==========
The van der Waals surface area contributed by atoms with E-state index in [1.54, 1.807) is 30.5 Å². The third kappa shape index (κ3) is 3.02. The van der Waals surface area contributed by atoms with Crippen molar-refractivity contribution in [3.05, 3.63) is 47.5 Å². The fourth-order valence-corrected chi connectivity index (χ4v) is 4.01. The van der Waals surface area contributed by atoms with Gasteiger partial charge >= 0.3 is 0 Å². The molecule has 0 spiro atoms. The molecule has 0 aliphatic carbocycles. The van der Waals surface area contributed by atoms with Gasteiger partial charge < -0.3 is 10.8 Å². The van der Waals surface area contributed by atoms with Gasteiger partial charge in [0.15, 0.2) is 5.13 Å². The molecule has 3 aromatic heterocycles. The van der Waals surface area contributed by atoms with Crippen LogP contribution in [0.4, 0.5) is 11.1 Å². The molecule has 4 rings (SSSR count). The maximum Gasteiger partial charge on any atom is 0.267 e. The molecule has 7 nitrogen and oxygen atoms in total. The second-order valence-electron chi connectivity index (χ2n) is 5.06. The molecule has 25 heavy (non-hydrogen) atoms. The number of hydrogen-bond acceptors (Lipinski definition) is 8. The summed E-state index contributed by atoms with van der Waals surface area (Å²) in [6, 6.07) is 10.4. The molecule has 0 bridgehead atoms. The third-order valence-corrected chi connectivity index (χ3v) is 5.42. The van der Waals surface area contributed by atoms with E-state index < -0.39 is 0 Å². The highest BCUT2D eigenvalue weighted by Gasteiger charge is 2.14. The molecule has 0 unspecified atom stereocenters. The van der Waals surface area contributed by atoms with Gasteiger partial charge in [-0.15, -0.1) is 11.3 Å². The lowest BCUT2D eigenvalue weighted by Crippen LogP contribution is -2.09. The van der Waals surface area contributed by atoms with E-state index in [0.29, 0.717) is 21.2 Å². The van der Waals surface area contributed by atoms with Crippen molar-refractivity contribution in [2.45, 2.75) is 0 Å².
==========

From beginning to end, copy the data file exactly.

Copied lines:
The van der Waals surface area contributed by atoms with E-state index in [1.54, 1.807) is 30.5 Å². The third kappa shape index (κ3) is 3.02. The van der Waals surface area contributed by atoms with Crippen molar-refractivity contribution in [3.05, 3.63) is 47.5 Å². The fourth-order valence-corrected chi connectivity index (χ4v) is 4.01. The van der Waals surface area contributed by atoms with Gasteiger partial charge >= 0.3 is 0 Å². The molecule has 0 spiro atoms. The molecule has 0 aliphatic carbocycles. The van der Waals surface area contributed by atoms with Gasteiger partial charge < -0.3 is 10.8 Å². The van der Waals surface area contributed by atoms with Gasteiger partial charge in [0.15, 0.2) is 5.13 Å². The molecule has 3 aromatic heterocycles. The van der Waals surface area contributed by atoms with Crippen LogP contribution in [0.4, 0.5) is 11.1 Å². The molecule has 4 rings (SSSR count). The maximum Gasteiger partial charge on any atom is 0.267 e. The molecule has 7 nitrogen and oxygen atoms in total. The second-order valence-electron chi connectivity index (χ2n) is 5.06. The molecule has 25 heavy (non-hydrogen) atoms. The number of hydrogen-bond acceptors (Lipinski definition) is 8. The summed E-state index contributed by atoms with van der Waals surface area (Å²) in [6, 6.07) is 10.4. The molecule has 0 bridgehead atoms. The third-order valence-corrected chi connectivity index (χ3v) is 5.42. The van der Waals surface area contributed by atoms with E-state index < -0.39 is 0 Å². The highest BCUT2D eigenvalue weighted by Gasteiger charge is 2.14. The molecule has 0 unspecified atom stereocenters. The van der Waals surface area contributed by atoms with Gasteiger partial charge in [-0.15, -0.1) is 11.3 Å². The lowest BCUT2D eigenvalue weighted by Crippen LogP contribution is -2.09. The van der Waals surface area contributed by atoms with E-state index in [0.29, 0.717) is 21.2 Å². The van der Waals surface area contributed by atoms with Crippen molar-refractivity contribution in [2.45, 2.75) is 0 Å².